The basis of this overshadowing superstructure of executive power is the power of dismission,2 which it is one of the objects of the bill under consideration somewhat to regulate, but which it is contended by the supporters of executive authority is uncontrollable. The practical exercise of this power, during this administration, has reduced the salutary cooperation of the Senate, as approved by the Constitution, in all appointments, to an idle form.3 Of what avail is it, that the Senate shall have passed upon a nomination if the president, at any time thereafter, even the next day, whether the Senate be in session or in vacation, without any known cause, may dismiss the incumbent? Let us examine the nature of this power. It is exercised in the recesses of the executive mansion, perhaps upon secret information. The accused officer is not present nor heard, nor confronted with the witnesses against him, and the president is judge, juror, and executioner. No reasons are assigned for the dismission, and the public is left to conjecture the cause. Is not a power so exercised essentially a despotic power? It is adverse to the genius of all free governments, the foundation of which is responsibility. Responsibility is the vital principle of civil liberty, as irresponsibility is the vital principle of despotism. Free government can no more exist without this principle than animal life can be sustained without the presence of the atmosphere. But is not the president absolutely irresponsible in the exercise of this power? How can he be reached? By impeachment? It is a mockery. . . .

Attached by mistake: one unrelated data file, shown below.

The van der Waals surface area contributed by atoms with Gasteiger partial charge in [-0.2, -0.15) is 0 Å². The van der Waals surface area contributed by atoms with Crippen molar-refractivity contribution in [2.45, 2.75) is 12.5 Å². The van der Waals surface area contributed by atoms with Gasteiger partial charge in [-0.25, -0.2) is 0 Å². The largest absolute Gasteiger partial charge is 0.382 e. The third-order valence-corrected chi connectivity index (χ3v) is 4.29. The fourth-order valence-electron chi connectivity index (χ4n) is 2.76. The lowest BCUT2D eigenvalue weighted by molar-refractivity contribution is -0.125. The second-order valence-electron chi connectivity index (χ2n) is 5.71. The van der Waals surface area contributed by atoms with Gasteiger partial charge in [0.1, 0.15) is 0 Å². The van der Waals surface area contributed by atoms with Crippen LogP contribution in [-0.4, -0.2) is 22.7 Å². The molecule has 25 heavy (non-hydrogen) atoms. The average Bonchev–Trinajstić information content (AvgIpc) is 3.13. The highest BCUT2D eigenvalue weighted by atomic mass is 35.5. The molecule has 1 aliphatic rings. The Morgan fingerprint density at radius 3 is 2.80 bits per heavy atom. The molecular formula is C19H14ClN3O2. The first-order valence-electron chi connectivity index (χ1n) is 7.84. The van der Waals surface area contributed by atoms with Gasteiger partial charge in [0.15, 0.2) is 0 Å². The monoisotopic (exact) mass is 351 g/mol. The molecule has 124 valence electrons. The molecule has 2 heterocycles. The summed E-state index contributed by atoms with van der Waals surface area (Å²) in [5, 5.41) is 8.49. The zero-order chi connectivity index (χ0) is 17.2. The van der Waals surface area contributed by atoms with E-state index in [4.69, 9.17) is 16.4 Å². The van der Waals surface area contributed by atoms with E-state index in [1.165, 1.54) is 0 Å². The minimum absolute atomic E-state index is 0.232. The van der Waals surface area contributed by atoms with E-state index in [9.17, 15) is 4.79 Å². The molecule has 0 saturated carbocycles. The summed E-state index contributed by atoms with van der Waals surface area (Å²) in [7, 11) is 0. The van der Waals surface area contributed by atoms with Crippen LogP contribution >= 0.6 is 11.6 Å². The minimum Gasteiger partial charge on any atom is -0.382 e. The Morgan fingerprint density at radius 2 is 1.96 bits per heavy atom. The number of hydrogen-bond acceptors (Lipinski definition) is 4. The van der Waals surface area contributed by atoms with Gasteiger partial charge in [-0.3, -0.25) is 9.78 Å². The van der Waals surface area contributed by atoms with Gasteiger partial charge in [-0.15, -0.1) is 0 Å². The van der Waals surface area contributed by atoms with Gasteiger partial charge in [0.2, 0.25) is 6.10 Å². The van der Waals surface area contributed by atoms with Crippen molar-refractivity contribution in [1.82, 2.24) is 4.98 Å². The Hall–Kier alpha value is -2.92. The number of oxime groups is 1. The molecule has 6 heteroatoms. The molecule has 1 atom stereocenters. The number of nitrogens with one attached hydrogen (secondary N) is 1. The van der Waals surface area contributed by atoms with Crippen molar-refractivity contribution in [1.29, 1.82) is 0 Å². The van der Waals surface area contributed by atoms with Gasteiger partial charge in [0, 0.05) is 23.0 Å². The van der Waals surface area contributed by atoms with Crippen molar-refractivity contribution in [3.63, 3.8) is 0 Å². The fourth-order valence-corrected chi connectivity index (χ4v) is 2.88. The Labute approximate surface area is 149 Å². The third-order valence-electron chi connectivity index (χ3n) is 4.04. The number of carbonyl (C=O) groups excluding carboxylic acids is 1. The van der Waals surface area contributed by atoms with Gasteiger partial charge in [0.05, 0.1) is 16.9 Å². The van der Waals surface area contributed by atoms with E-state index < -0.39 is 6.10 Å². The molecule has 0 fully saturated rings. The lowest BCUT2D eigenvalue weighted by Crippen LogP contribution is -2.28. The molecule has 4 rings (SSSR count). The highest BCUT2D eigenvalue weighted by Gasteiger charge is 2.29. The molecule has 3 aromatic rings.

The power of removal, as now exercised, is nowhere in the Constitution expressly recognized. The only mode of displacing a public officer, for which it does provide, is by impeachment. But it has been argued, on this occasion, that it is a sovereign power, an inherent power, and an executive power; and, therefore, that it belongs to the president. Neither the premises nor the conclusion can be sustained. If they could be, the people of the United States have all along totally misconceived the nature of their government, and the character of the office of their supreme magistrate. Sovereign power is supreme power; and in no instance whatever is there any supreme power vested in the president. Whatever sovereign power is, if there be any, conveyed by the Constitution of the United States, is vested in Congress, or in the president and Senate. The power to declare war, to lay taxes, to coin money, is vested in Congress; and the treaty-making power in the president and Senate. The postmaster general has the power to dismiss his deputies. Is that a sovereign power, or has he any?